Infant gets layer of bio-engineered skin
January 12, 1999
Web posted at: 12:36 p.m. EDT (1636 GMT)
MIAMI (AP) -- Eight-week-old Tori
Cameron was born with a rare and deadly
skin disease that causes severe blistering with the slightest touch. Patch by patch, she is receiving a new set of "skin" that doctors hope will prolong her life.
"She won't be cured," her mother, Lorraine Cameron, said Monday. "But
she could get better. It won't be an ongoing process where she will die from it."
Tori is believed to be the first newborn diagnosed with epidermolysis bullosa to be given bio-engineered skin called Apligraf. So far, her tiny body is 40 percent covered with Apligraf, and it has blended so well doctors say they can't tell the new skin from Tori's baby skin.
"We hope this skin will take over and teach the baby's skin cells to behave
normally," said Dr. William Eaglstein, chairman of dermatology for the University of Miami School of Medicine.
Skin created from foreskin cells
Tori is the first to be given the elastic material for something other than healing wounds or for venous leg ulcers, said Dr. Lawrence Schachner, professor of pediatrics and dermatology at the university.
Doctors demonstrated the procedure Monday by applying a 7-centimeter patch of Apligraf to the blistered right calf of Tori, who is hospitalized at Jackson Children's Hospital.
Apligraf, developed by Massachusetts-based Organogenesis, was approved by the Food and Drug Administration in May.
The skin is made from a baby's foreskin, removed at circumcision, and with bovine collagen. Doctors can grow 200,000 units of Apligraf from a stamp-size piece of foreskin.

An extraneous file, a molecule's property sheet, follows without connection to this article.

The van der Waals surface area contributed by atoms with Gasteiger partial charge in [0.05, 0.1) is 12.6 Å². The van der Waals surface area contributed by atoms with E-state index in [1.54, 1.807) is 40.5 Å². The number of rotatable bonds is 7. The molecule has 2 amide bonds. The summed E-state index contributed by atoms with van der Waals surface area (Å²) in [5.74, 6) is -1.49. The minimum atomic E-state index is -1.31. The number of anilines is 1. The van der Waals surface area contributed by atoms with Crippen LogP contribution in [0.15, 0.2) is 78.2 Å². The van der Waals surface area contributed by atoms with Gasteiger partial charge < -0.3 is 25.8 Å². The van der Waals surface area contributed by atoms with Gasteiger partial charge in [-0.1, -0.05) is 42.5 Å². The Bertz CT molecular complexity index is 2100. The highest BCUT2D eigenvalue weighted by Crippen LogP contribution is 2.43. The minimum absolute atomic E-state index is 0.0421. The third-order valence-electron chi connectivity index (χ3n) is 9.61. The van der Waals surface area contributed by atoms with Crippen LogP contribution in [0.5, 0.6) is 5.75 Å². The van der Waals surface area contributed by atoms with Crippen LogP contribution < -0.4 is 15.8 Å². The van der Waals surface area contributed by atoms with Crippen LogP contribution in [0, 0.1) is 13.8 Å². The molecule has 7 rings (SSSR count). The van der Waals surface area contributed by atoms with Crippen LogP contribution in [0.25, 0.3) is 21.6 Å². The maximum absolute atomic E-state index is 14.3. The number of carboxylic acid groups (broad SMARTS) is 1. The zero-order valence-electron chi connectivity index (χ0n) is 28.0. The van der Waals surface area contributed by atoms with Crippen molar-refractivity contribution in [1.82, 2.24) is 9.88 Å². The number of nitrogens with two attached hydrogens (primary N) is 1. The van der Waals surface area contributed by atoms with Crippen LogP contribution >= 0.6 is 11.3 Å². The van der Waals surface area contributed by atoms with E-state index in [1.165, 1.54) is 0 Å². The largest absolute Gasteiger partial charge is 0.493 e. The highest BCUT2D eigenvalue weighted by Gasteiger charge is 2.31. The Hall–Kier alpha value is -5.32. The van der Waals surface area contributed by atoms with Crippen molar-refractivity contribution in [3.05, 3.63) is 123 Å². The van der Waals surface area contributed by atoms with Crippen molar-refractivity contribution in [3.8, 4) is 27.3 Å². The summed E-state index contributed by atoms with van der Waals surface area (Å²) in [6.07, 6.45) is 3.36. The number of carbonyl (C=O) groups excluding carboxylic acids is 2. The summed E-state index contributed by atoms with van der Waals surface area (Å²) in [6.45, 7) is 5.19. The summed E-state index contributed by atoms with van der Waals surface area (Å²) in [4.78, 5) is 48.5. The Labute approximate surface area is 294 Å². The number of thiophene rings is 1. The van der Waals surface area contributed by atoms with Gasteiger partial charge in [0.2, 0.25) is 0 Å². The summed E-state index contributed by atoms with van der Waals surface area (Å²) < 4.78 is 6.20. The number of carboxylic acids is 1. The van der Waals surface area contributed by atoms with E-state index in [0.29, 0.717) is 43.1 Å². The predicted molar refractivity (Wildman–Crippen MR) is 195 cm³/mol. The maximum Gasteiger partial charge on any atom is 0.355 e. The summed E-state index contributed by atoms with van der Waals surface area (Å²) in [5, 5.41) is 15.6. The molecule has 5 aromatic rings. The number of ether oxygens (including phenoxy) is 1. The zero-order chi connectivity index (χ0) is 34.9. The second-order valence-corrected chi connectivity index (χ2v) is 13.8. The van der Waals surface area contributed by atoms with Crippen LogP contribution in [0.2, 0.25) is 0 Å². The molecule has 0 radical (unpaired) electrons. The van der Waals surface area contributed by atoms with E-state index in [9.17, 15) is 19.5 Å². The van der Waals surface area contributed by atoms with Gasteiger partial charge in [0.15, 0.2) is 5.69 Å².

"A single foreskin can give you football fields of skin," Schachner said.
Baby's disease is painfully serious
Tori was born November 12 with Dowling Meara disease, a particularly lethal form of epidermolysis bullosa which affects 100,000 Americans.
Babies afflicted with the disorder are born lacking the necessary cells to hold their skin together and keep out bacteria and infections. The slightest friction can create painful blisters and lead to scarring, infections and raw spots similar to second-degree burns.
Tori's entire body is wrapped with gauze to minimize blistering and her hands and feet are protected to keep her from hurting herself.
Doctors have applied between 15 to 20 pieces of the laboratory-made skin to Tori by simply placing it on her body and holding it in place with Vaseline and gauze. Each segment comes from the same donor and costs $975 per patch.
"This is the best chance for this baby," Eaglstein said.